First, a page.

This bulletin follows our previous bulletin, FIPPA and Ontario Hospitals: Implementing Change, in which we discussed the operational and cultural changes that are required if hospitals are to fulfill their obligations under the Freedom of Information and Protection of Privacy Act ("FIPPA" or the "Act"). This second bulletin is intended to provide a general overview of how hospitals can structure a central office that will be responsible for FIPPA compliance.
Establishing a compliance office will be a significant task in implementing and operationalizing FIPPA's requirements. While a central office is not a requirement under FIPPA, designating a coordinating body is a practical necessity. The OHA Primer: A Practical Guide for Hospitals Preparing for FIPPA Implementation, published in April 2011, sets out numerous action items and priorities for hospitals to complete prior to January 1, 2012, one of which is establishing a FIPPA compliance office. Accordingly, many hospitals may have already begun planning for their FIPPA compliance office.
Core Resources / Attributes of a FIPPA Compliance Office
In order to determine the most effective approach to structuring a FIPPA compliance office, it is important to note the core resources and attributes required. These core resources and attributes are, generally speaking:
- personnel with expertise in FIPPA and who understand the purposes of the Act;
- direct access to authority (e.g., the head and other delegated decision-makers); and
- secure premises and equipment (e.g., dedicated computers, scanners and fax machines; locked filing cabinets; password protected computers).
Structuring the FIPPA Compliance Office
Although these core resources and attributes are clearly required in order to effectively comply with the Act, there are a variety of approaches to creating or designating a FIPPA compliance office. How a particular hospital will structure this office will depend on various factors, including:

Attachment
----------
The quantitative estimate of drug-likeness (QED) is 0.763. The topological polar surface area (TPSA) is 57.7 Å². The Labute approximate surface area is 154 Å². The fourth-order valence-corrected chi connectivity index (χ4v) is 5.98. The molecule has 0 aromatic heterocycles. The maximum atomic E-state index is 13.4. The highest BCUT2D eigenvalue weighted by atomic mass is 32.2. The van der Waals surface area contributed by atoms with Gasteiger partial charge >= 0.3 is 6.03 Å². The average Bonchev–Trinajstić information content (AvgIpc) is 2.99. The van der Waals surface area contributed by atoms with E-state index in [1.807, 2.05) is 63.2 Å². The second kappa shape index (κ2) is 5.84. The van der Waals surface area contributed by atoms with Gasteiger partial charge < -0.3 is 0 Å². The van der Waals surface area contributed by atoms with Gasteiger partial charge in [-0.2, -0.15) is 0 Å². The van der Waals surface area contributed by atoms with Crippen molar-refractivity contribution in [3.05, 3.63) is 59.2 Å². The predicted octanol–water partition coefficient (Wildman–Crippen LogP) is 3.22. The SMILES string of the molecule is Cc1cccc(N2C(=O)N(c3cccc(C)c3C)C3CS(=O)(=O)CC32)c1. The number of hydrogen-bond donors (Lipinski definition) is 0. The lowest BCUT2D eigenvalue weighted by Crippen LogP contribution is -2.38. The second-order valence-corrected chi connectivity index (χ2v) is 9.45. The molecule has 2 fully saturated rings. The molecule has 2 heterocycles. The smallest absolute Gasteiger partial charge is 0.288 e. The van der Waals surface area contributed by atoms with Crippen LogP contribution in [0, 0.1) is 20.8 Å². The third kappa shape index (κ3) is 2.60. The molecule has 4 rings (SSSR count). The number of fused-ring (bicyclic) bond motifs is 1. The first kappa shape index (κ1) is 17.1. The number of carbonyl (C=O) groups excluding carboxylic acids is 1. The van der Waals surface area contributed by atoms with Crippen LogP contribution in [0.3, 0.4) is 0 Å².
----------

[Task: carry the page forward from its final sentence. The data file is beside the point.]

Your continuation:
- the hospital's approach to governance and existing organizational structure (i.e., how FIPPA functions will fit within that existing structure);
- whether an existing office has the capacity (or can be allocated resources to extend its capacity) to encompass FIPPA compliance activities – for example, the office tasked with coordinating compliance with the Personal Health Information Protection Act ("PHIPA") or the records management department could be candidates to take on freedom of information and/or privacy compliance under FIPPA; and
the potential benefits of participating with another hospital and sharing a common FIPPA compliance office. In order to determine whether this model would be beneficial to the hospital, the hospital should consider (among other factors):
- the scope of the hospital's services – a hospital with a broad scope of services (e.g., a long-term care home, a research institute, multiple sites) would likely align with an in-house office rather than a shared office, as a hospital's own personnel would be better positioned to navigate any records management complexities; and
- other complexities in the hospital's record-keeping systems – the more complex a hospital's record-keeping system, the more likely it will be that the hospital's own personnel should be involved.
Also, it is important to keep in mind that FIPPA has two parts: a freedom of information part (which gives the public a right to access records in the custody or control of the hospital) and a protection of privacy part (which generally protects the privacy of individuals). Depending on the circumstances at a particular hospital, it may make sense to assign the obligations stemming from these two parts to two different offices, or to assign all FIPPA-related obligations to the same office.